The Reserve Bank of India (RBI), the country's central bank, Tuesday announced that it would allow domestic oil companies to hedge on crude oil imports in overseas exchanges and markets.
The bank in another notification also announced its decision to increase the limit on investments by firms in the overseas energy and natural resources sectors.
Releasing the two notifications late Tuesday evening, the RBI stated that domestic crude oil refining companies can "hedge their commodity price risk on crude oil imports in overseas exchanges or markets, on the basis of their past performance up to 50 percent of the volume of actual imports during the previous year or 50 percent of the average volume of imports during the previous three financial years, whichever is higher."
The notification also stated that the companies can also hedge, "the commodity price risk on domestic purchase of crude oil and sale of petroleum products on the basis of underlying contracts linked to international prices on overseas exchanges or markets. The hedging will be allowed strictly on the basis of underlying contracts."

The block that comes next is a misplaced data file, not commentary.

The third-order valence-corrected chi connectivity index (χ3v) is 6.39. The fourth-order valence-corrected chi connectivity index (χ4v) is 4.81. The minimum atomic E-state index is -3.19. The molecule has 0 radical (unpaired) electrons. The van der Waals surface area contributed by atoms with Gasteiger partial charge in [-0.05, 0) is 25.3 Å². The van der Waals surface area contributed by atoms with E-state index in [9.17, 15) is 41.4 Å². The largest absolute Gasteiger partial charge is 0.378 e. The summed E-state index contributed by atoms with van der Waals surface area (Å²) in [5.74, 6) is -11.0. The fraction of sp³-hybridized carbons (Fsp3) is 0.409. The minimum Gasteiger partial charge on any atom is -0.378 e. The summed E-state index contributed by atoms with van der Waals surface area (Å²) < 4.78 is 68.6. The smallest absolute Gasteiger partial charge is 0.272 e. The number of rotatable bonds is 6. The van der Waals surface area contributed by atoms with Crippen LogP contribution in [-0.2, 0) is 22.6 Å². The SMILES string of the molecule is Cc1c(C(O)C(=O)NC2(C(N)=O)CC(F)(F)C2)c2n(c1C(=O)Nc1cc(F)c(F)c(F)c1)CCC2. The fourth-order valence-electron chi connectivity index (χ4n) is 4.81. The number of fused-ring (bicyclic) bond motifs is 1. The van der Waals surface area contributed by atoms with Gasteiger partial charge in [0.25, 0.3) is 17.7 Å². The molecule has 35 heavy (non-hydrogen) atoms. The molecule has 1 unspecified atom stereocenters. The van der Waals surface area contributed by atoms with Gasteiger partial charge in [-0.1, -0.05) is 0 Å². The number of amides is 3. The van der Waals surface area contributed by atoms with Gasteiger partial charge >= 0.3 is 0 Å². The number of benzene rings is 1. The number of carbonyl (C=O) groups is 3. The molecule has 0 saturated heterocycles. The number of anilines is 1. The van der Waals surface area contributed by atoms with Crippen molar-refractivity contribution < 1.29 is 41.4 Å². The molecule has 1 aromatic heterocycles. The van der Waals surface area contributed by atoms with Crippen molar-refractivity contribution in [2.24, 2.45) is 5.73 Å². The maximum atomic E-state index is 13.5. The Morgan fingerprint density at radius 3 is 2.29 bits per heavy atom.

In the notification dealing with the overseas investments in the sector of energy and natural resources, the RBI has decided that it would allow domestic companies "to invest in excess of 400 percent of their net worth, as on the date of the last audited balance sheet, in the energy and natural resources sectors such as oil, gas, coal and mineral ores. The investments in excess of 400 percent of the net worth shall be made only with the prior approval of the Reserve Bank."
Moreover, like the Navratna public sector undertakings (PSUs) which are allowed to invest in unincorporated entities in the oil sector (for exploration and drilling), the central bank has now extended "a similar facility to other Indian entities to invest in overseas unincorporated entities in the oil sector", subjected to RBI's approval.